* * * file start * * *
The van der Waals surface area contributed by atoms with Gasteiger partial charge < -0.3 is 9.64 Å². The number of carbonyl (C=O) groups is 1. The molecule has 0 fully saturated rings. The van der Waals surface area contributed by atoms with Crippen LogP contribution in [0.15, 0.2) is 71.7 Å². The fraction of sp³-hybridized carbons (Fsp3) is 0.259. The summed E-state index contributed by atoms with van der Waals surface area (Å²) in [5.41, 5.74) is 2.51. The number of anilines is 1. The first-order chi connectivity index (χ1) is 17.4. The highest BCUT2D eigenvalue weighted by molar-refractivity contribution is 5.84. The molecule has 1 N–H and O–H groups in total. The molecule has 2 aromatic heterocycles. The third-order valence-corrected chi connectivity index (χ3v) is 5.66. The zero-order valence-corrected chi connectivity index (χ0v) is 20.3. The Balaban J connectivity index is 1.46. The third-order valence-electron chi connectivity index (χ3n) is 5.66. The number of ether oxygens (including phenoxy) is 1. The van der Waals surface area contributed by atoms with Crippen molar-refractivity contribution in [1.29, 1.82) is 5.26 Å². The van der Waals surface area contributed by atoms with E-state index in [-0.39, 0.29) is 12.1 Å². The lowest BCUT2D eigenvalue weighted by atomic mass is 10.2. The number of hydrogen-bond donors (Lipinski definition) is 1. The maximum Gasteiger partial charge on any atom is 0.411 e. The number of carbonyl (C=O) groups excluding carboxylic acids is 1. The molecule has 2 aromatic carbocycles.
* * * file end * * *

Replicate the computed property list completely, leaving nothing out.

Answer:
The van der Waals surface area contributed by atoms with Gasteiger partial charge < -0.3 is 9.64 Å². The number of carbonyl (C=O) groups is 1. The molecule has 0 fully saturated rings. The van der Waals surface area contributed by atoms with Crippen LogP contribution in [0.15, 0.2) is 71.7 Å². The fraction of sp³-hybridized carbons (Fsp3) is 0.259. The summed E-state index contributed by atoms with van der Waals surface area (Å²) in [5.41, 5.74) is 2.51. The number of anilines is 1. The first-order chi connectivity index (χ1) is 17.4. The highest BCUT2D eigenvalue weighted by molar-refractivity contribution is 5.84. The molecule has 1 N–H and O–H groups in total. The molecule has 2 aromatic heterocycles. The third-order valence-corrected chi connectivity index (χ3v) is 5.66. The zero-order valence-corrected chi connectivity index (χ0v) is 20.3. The Balaban J connectivity index is 1.46. The third-order valence-electron chi connectivity index (χ3n) is 5.66. The number of ether oxygens (including phenoxy) is 1. The van der Waals surface area contributed by atoms with Crippen molar-refractivity contribution in [1.29, 1.82) is 5.26 Å². The van der Waals surface area contributed by atoms with E-state index in [-0.39, 0.29) is 12.1 Å². The lowest BCUT2D eigenvalue weighted by atomic mass is 10.2. The number of hydrogen-bond donors (Lipinski definition) is 1. The maximum Gasteiger partial charge on any atom is 0.411 e. The number of carbonyl (C=O) groups excluding carboxylic acids is 1. The molecule has 2 aromatic carbocycles.